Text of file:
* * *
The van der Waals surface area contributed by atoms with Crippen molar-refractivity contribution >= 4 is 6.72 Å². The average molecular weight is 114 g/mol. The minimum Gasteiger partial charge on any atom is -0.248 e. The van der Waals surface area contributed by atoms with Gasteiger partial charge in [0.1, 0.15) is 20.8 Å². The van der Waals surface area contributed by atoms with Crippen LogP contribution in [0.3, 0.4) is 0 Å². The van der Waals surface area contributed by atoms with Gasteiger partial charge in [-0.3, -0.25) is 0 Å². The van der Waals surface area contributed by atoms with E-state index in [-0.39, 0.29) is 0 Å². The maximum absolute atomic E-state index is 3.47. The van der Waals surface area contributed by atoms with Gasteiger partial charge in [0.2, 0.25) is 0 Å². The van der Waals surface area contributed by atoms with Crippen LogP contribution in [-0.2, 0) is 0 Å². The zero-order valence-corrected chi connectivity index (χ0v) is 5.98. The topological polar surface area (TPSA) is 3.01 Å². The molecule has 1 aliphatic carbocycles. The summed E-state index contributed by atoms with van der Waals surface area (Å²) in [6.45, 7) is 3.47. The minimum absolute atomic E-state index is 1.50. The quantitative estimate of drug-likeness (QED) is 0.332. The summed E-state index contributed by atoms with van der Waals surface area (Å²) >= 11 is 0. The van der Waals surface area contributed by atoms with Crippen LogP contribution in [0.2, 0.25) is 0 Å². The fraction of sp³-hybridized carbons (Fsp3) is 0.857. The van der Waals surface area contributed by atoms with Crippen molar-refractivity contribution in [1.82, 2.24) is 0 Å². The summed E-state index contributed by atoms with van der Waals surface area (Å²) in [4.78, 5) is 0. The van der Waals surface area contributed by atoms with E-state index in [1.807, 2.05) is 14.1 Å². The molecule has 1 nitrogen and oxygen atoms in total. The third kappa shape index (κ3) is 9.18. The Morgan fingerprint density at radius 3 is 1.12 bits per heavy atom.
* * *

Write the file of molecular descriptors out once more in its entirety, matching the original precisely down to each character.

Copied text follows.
The van der Waals surface area contributed by atoms with Crippen molar-refractivity contribution >= 4 is 6.72 Å². The average molecular weight is 114 g/mol. The minimum Gasteiger partial charge on any atom is -0.248 e. The van der Waals surface area contributed by atoms with Gasteiger partial charge in [0.1, 0.15) is 20.8 Å². The van der Waals surface area contributed by atoms with Crippen LogP contribution in [0.3, 0.4) is 0 Å². The van der Waals surface area contributed by atoms with Gasteiger partial charge in [-0.3, -0.25) is 0 Å². The van der Waals surface area contributed by atoms with E-state index in [-0.39, 0.29) is 0 Å². The maximum absolute atomic E-state index is 3.47. The van der Waals surface area contributed by atoms with Gasteiger partial charge in [0.2, 0.25) is 0 Å². The van der Waals surface area contributed by atoms with Crippen LogP contribution in [-0.2, 0) is 0 Å². The zero-order valence-corrected chi connectivity index (χ0v) is 5.98. The topological polar surface area (TPSA) is 3.01 Å². The molecule has 1 aliphatic carbocycles. The summed E-state index contributed by atoms with van der Waals surface area (Å²) in [6.45, 7) is 3.47. The minimum absolute atomic E-state index is 1.50. The quantitative estimate of drug-likeness (QED) is 0.332. The summed E-state index contributed by atoms with van der Waals surface area (Å²) >= 11 is 0. The van der Waals surface area contributed by atoms with Crippen LogP contribution in [0.2, 0.25) is 0 Å². The fraction of sp³-hybridized carbons (Fsp3) is 0.857. The van der Waals surface area contributed by atoms with Crippen molar-refractivity contribution in [1.82, 2.24) is 0 Å². The summed E-state index contributed by atoms with van der Waals surface area (Å²) in [4.78, 5) is 0. The van der Waals surface area contributed by atoms with E-state index in [1.807, 2.05) is 14.1 Å². The molecule has 1 nitrogen and oxygen atoms in total. The third kappa shape index (κ3) is 9.18. The Morgan fingerprint density at radius 3 is 1.12 bits per heavy atom.